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Compere Lapin

CBD: 535 Tchoupitoulas. 504-599-2119. Map.
Nice Casual.

Dining room in the crook of an L-shape, with the oyster bar on the left.

Dining room in the crook of an L-shape, with the oyster bar on the left.

Everybody scratches a few restaurants off his preferred list for nutty reasons. One of my peccadillos is that I seldom dine in restaurants very close to where I live or work. It’s not because I’m sick of the proximate eateries–I never did dine in nearby places much.

I’m not the only one, I learned a couple of days ago, when the market manager of our radio stations–a serious gourmet–stops me in the hallway to update each other on our dining experience lately. It comes out that he has never dined in the main restaurant in the adjacent building.

Compere Lapin is the main eatery in the recently rebuilt hotel now called Old No. 77. The restaurant is operated by the chef who came in second in the Top Chef series last year. She runs the kitchen, and her husband oversees the dining room. There’s been a bit of a buzz about Compere, and every time I passed in front of it (which I do every day) I see a full house. And I finally made it there to eat. I wish I had gone there sooner.

Brussels sprouts salad, with chicken skin.

Brussels sprouts salad, with chicken skin.

Will there ever be enough great restaurants in the Tchoupitoulas Corridor of the Warehouse District? (Already there: Emeril’s, Tommy’s, Tomas Bistro, Cafe Adelaide, Cochon, Butcher, Annunciation, Sac-A-Lait, La Boca, and Legacy Kitchen, to name not quite all of them.) Compere Lapin is in quick walking distance of all the hotels and office buildings in the Lower CBD, and is targeted at the youthful clientele that fill the sidewalks along that stretch. They are attracted by a large, well-managed bar and a menu addressing an underserved cuisine.

Curried goat.

Curried goat.

In its early months, Compere Lapin’s menu struck me as insubstantial. You’d read through the whole thing and get the impression that there wasn’t enough to properly appetize a person in for dinner. The statements of philosophy on the place’s website were pretty gaseous. (“We don’t make food for everyone else,” it says, “we make food for you.” What happens when more than one person shows up for dinner?) But they seem to have gotten past this sort of thing and started cooking. Everything I’ve had since has been brilliant and thoroughly satisfying.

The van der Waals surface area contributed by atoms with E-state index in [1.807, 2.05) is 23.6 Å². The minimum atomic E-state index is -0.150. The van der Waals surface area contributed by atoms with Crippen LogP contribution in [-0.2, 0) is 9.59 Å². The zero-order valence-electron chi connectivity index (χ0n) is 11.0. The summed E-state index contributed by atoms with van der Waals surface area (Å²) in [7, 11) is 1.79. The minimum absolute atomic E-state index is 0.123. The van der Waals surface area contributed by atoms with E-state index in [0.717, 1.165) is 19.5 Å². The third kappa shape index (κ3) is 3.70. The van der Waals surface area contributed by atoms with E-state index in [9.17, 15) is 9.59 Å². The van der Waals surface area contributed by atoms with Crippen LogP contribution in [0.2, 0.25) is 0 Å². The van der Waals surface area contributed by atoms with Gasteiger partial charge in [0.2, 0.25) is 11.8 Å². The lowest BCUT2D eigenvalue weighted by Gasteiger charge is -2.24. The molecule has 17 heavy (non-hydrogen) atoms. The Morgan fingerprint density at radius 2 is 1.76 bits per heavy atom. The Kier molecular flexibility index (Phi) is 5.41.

Compére Lapin (“brother rabbit”) serves the food of Chef Nina Compton, who made a big splash in her likeable personality and delicious-seeming cookery. She hails from the Caribbean islands, growing up in Santa Lucia. But the menu seems to me an amalgam of American Southern, Creole, and Cajun flavors, as well as those of the islands. The restaurant opened in early summer 2015, taking over a space that hosted at least five mostly forgettable restaurants over the past ten years.

Fruit puree islands with chicolate seas.

Fruit puree islands with chicolate seas.

The L-shaped dining room has a long stretch of windows looking out onto Tchoup, with the large bar opposite to them. At the corner of the two sections is a different kind of bar, one doling out crudo, raw oysters, and Japanese-style essays in raw fish. The traffic turns right at that point and enters the rest of the dining room, with the same less-than-handsome flooring that has made do for the previous restaurants in this space. (It is a former warehouse, after all.) The tables are small and unclothed, and when the place is full it can be loud.

More ruminations appear in our Dining Diary. Click on any of the dates below for those reports, each written a few days after a meal at Compere Lapin.
11/6/2015 ~


Numerous daily specials expand the range of the menu quite a bit. »=Best dishes.

Conch croquette, pickled pineapple tartar sauce
Spiced pig ears, smoked aioli
»Steak tartar, potato chips
Crispy dirty rice
»Arancini, sour orange mojo
Daily selection of chilled oysters
Hamachi (raw yellowtail), melon, nasturimus
»Caribbean seafood pepper pot
Marinated shrimp, roasted jalapeno jus
Cold smoked tuna tartare, avocado, crispy bananas
»Roasted beet salad, kale pesto, pistachios
Broiled, shrimp, calabrian chili butter
»Brussels sprouts, buttermilk, crispy chicken skin

Pici pasta, lobster, squash
Local grouper, beurre blanc, potato pearls, caviar
»Curried goat, sweet potato
»Gnocchi, cashews
»Duo of beef, broccoli, foie gras
»Half chicken, turnips, leeks

Roasted potatoes, herbs
»Roasted carrots almondine, salsa verde
»Blackeye peas, bacon, crispy shallots
Spinach cavatelli, fontina fondue

Granola with fresh berries
»Vanilla bruléed grapefruit
Sticky bun
»Beignets/spiced chocolate sauce
»Chia seed and coconut pudding/fresh berries

Many specials add to the menu. Be sure you know what they are. Make a reservation, and ask to be seated in the corner of the dining room. Ask many questions. Almost everything here is a departure from standard bistro fare.

The route to the rest rooms is truly byzantine.

Up to three points, positive or negative, for these characteristics. Absence of points denotes average performance in the matter.

  • Dining Environment +1
  • Consistency +1
  • Service+2
  • Value +1
  • Attitude +2
  • Wine & Bar +2
  • Hipness +3
  • Local Color +2



  • Romantic
  • Good for business meetings
  • Open Sunday lunch and dinner
  • Open Monday lunch and dinner
  • Open all holidays
  • Oyster bar
  • Easy, nearby parking
  • Reservations recommended


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